Allusion to the Character Sanbaso thumbnail 1
Allusion to the Character Sanbaso thumbnail 2
Not currently on display at the V&A

Allusion to the Character Sanbaso

Woodblock Print
1855 (made)
Artist/Maker
Place Of Origin

This uchiwa-e, or rigid fan print, design by Utagawa Kuniyoshi (1797-1868) is one of a set of three, the two other designs having been created by Utagawa Kunisada I (1786-1864) and Hiroshige. The 'Sanbaso Dance' of the series title was an Edo period (1615-1868) adaptation of Okina, one of the oldest works in the No theatrical repertory with origins in ritual dances dating back to the 10th century. In both its Bunraku puppet theatre and Kabuki theatre versions it was performed, as in the case of the No theatre, on celebratory occasions and always at the beginning of a cycle of plays. The pine tree backdrop is similar to what would have been used on the stage. The references to Sanbaso, the character alluded to in this design, are the crane motif on the woman's robe, the hat in the lower corner of the cartouche, and the spray of loquats. These resemble the golden bells used in the dance. The way in which she is sticking out her tongue is a reference to a popular 19th-century variant of the dance called 'Shitadashi Sanbaso', literally 'Sanbaso with his tongue sticking out'.


object details
Categories
Object Type
Additional TitleParodies of the Sanbaso Dance (series title)
Materials and Techniques
Colour print from woodblocks
Brief Description
Woodblock print, Utagawa Hiroshige I; Allusion to the Character Sanbaso, from the series 'Parodies of the Sanbaso Dance'; fan print, Japanese, 1855
Physical Description
Fan print, aiban size. Artist signature: Kuniyoshi ga. Publisher mark: Ibaya Senzaburo. Engraver mark: Hori Take. Censorship seal: aratame. Date seal: Hare 1 (1855/1).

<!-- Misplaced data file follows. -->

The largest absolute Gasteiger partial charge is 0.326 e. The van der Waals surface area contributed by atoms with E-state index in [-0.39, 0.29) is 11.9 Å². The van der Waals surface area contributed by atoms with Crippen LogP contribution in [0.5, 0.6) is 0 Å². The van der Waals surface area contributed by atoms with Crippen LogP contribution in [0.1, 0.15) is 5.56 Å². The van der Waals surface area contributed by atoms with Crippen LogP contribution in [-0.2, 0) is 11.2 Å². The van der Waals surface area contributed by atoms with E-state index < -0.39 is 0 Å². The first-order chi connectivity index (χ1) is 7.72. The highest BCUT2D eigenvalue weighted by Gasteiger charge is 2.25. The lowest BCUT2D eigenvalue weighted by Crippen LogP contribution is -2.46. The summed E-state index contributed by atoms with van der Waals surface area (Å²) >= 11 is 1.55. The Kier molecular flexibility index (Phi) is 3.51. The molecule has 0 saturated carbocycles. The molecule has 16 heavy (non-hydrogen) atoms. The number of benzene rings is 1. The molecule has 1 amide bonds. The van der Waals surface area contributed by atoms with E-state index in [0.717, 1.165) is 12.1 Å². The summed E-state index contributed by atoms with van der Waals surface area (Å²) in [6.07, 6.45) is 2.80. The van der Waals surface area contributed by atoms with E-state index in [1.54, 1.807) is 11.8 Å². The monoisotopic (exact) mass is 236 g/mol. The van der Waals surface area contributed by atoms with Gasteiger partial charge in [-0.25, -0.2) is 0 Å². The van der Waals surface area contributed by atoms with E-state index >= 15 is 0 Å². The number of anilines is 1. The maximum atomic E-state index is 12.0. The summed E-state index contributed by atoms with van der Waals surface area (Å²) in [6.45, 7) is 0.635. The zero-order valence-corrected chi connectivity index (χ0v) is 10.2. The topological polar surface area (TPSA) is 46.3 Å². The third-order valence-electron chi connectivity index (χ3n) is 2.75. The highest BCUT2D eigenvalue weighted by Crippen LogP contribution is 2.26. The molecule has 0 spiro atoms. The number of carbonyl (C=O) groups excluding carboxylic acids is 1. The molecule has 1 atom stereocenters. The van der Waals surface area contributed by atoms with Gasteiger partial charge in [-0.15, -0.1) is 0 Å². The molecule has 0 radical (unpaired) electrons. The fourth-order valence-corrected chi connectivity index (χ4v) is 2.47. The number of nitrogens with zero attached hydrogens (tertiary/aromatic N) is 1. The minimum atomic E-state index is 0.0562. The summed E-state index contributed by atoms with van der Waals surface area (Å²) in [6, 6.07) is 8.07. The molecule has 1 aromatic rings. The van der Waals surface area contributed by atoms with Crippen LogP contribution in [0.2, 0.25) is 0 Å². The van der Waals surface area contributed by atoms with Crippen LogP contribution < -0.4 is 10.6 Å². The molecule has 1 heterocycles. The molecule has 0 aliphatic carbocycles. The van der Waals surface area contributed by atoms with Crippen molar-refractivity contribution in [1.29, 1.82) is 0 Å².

Style
Summary
This uchiwa-e, or rigid fan print, design by Utagawa Kuniyoshi (1797-1868) is one of a set of three, the two other designs having been created by Utagawa Kunisada I (1786-1864) and Hiroshige. The 'Sanbaso Dance' of the series title was an Edo period (1615-1868) adaptation of Okina, one of the oldest works in the No theatrical repertory with origins in ritual dances dating back to the 10th century. In both its Bunraku puppet theatre and Kabuki theatre versions it was performed, as in the case of the No theatre, on celebratory occasions and always at the beginning of a cycle of plays. The pine tree backdrop is similar to what would have been used on the stage. The references to Sanbaso, the character alluded to in this design, are the crane motif on the woman's robe, the hat in the lower corner of the cartouche, and the spray of loquats. These resemble the golden bells used in the dance. The way in which she is sticking out her tongue is a reference to a popular 19th-century variant of the dance called 'Shitadashi Sanbaso', literally 'Sanbaso with his tongue sticking out'.
Collection
Accession Number
E.12092-1886

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record createdNovember 6, 2002
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